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Projecting bench output for the Sixers

In order for the team to take the next step, the bench is going to need to step up.

NBA: Philadelphia 76ers at Brooklyn Nets Nicole Sweet-USA TODAY Sports

The idea this offseason was for the Sixers to learn from their mistakes in the playoffs and fix them. After missing out on the star hunt, that strategy now focused on the bench, as many of the moves made centered around fixing flaws and gaining more depth to combat deeper, stronger teams. Trades were made, free agents were signed, and now, we have a good idea who will be in the rotation consistently. Last year, bench players put up decent numbers, but when it came down to crunch time, they faltered. The group of players this year that will command the second unit won’t have that problem, and if they can all put up consistent numbers, then the Sixers could have one of the best bench units in the NBA.

The secondary cast isn’t without their questions of course. Where will Markelle Fultz play? Is his shot back to normal? Are the Sixers willing to embrace a small ball approach? These are all fair questions to ask, and some we may not figure out until opening night or later. With all the hard work we’ve seen out of Fultz, plus the hype that Drew Hanlen has been giving the young guard, there is hope that he can get back to being the player fans thought he was going to be out of Washington. With that said, there is almost no chance of Fultz getting starting minutes, at least in the beginning of the season. With a strong starting five there is no need to push Fultz out of his comfort zone. Let him play the role of sixth man and get comfortable with the NBA game.

By season’s end, a 11 PPG-3 RPG-5 APG should be seen as a big step in the right direction. Since Fultz is such a mystery, there is a chance that none of this happens. As a result, the Sixers needed to focus on bench production and consistency this offseason, and they hit the nail on the head.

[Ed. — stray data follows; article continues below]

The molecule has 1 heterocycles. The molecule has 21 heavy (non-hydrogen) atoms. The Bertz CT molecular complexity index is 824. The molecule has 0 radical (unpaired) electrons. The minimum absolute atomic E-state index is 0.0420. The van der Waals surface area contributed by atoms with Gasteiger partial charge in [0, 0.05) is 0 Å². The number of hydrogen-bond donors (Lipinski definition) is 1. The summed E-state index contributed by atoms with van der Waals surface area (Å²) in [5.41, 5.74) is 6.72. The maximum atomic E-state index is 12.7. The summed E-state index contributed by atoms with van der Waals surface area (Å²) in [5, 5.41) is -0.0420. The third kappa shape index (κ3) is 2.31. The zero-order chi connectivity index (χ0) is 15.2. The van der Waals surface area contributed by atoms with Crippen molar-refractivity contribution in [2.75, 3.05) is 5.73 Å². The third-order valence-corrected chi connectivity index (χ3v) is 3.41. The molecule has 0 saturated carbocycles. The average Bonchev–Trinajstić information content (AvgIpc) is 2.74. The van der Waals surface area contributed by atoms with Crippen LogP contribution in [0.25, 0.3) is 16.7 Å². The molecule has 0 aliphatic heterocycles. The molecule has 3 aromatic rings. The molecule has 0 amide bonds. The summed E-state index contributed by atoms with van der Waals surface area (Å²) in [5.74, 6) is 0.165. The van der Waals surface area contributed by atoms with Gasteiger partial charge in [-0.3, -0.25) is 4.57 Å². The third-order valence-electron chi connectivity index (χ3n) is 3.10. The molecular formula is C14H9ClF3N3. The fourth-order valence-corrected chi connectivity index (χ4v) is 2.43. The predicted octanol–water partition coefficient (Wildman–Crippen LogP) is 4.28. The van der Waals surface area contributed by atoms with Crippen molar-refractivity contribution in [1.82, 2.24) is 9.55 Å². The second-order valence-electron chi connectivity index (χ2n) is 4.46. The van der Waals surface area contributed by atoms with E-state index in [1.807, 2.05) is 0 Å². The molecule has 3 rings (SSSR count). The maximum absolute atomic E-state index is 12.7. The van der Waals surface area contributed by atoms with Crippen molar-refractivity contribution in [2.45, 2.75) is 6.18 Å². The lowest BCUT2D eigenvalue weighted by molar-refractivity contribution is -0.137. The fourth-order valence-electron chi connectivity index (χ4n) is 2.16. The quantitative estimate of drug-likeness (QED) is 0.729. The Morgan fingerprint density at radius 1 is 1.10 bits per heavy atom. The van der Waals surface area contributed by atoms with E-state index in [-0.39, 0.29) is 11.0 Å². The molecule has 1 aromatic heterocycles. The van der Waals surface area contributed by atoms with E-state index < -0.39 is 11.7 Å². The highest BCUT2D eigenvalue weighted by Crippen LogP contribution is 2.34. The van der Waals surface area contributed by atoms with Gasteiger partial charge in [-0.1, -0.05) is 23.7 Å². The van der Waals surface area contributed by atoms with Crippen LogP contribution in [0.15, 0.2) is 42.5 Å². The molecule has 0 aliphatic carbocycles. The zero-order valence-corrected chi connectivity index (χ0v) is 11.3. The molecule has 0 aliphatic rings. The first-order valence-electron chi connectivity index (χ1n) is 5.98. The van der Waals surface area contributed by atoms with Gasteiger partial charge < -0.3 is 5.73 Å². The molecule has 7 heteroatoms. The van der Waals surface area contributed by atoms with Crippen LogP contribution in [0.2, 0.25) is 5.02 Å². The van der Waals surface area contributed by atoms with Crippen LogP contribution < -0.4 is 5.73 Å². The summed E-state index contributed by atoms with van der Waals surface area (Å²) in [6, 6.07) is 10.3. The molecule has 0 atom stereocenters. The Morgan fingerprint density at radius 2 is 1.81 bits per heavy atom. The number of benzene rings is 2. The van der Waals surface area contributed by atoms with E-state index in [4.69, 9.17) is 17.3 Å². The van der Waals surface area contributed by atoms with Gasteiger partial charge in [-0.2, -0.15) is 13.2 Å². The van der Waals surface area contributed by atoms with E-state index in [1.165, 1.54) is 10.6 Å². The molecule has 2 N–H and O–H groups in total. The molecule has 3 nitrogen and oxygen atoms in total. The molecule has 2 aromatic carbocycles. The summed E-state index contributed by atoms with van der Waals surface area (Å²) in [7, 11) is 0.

One of the most pleasant surprises of this past season was the play of T.J. McConnell. The undersized, scrappy guard gave the Sixers great minutes from the second unit, as well as some impressive starts come playoff time. Although he played a vital role in the successes of the team previously, his playing time actually dropped off last year, as the Sixers relied more heavily on their starters and young building blocks, forcing McConnell into a second unit point guard role. Taking it in stride, McConnell showed the same consistency he had been known for over the prior two seasons, actually improving on his three point shot (43%), as well as making his mid-range jumper a real threat to defenses.

Now with Fultz in the mix, McConnell’s role may be in flux once again, but if Fultz can show the shooting ability of his college days, the two could form a backcourt combo that kills defenses. Look for McConnell to put up reduced stats due to the hit his minutes take. A line of 5 PPG-1 RPG- 3 APG over anywhere from 12-16 minutes per game may seem conservative, but with all of the moving pieces, McConnell’s playing time and stats may suffer.